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An Exploratory Analysis of the Epidemiology and Surgical Management of Perforated Diverticular Disease over a Two-Year Period at a Referral Centre in the Caribbean



Objective: We present an exploratory analysis of data collected on perforated diverticular disease (PDD) in Barbados and suggest possible areas for further study.

Subjects and Methods: All cases of perforated diverticular disease treated at the Queen Elizabeth Hospital (QEH) Barbados, between January 1, 2005 and December 31, 2006 were reviewed. The patient’s age, gender, location of disease, Hinchey stage, operative procedure, rate of colostomy reversal, length of hospitalization, incidence of peri-operative morbidity and postoperative mortality were analysed using principal components analysis (PCA).

Results: Fourteen cases of PDD were treated at the QEH during this period. Six (43%) of the patients had perforated right-sided diverticulitis (PRSD). In the PCA, Dimensions 1 and 2 were the two dimensions examined, as they both had Eigenvalues over 1. Dimension 1 can be taken as an indicator of the intensity of the disease. On dimension 2, length of hospitalization had the highest component loading (0.875). The mean hospital stay was 10.6 days in PRSD, 9.5 in left-sided perforations with primary anastomosis, and 16.2 days for those with a Hartmann’s procedure. The overall peri-operative morbidity was 28% and there was no mortality in the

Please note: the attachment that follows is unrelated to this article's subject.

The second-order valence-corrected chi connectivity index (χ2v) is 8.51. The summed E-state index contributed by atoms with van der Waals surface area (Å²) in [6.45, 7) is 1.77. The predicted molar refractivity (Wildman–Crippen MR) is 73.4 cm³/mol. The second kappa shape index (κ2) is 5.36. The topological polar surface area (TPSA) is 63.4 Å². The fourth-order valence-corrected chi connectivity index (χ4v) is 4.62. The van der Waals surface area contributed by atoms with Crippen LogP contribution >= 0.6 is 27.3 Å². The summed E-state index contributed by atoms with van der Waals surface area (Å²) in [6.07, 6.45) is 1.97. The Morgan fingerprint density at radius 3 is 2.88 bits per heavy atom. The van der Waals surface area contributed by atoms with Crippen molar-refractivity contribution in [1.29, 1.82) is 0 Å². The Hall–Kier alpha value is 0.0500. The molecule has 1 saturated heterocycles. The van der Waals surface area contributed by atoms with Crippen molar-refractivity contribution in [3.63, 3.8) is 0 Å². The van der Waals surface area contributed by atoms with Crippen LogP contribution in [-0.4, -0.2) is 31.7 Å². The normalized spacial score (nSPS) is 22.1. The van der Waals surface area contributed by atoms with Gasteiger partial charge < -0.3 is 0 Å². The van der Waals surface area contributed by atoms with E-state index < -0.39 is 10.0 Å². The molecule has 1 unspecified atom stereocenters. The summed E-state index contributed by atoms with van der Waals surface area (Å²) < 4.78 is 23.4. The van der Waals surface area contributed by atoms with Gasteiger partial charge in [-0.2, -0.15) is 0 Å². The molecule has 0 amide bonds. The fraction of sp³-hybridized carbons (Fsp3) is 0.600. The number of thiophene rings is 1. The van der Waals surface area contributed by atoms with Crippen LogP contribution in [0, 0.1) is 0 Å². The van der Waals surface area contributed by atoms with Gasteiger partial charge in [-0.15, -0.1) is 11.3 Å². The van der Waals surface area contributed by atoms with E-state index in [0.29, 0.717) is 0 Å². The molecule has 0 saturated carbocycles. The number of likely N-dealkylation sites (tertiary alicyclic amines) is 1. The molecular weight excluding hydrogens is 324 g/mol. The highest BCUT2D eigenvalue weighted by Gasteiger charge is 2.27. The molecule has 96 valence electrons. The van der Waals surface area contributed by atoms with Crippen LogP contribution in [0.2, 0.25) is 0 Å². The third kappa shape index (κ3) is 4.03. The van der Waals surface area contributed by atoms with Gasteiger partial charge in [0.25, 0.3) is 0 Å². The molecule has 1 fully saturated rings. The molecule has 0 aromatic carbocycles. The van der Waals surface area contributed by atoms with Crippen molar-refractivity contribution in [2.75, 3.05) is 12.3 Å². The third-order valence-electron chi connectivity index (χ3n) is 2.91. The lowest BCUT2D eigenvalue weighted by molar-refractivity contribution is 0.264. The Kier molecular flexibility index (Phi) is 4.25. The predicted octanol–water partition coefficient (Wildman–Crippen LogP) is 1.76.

Conclusion: This preliminary study seems to show a relatively high incidence of PRSD in a predominantly Afro-Caribbean population. More research is needed to determine the exact aetiology of this disease. In our experience, primary anastomosis in carefully selected patients with either PRSD or perforated left-sided diverticulitis (PLSD) may result in shorter hospitalization.

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e-Published: 20 Sep, 2013
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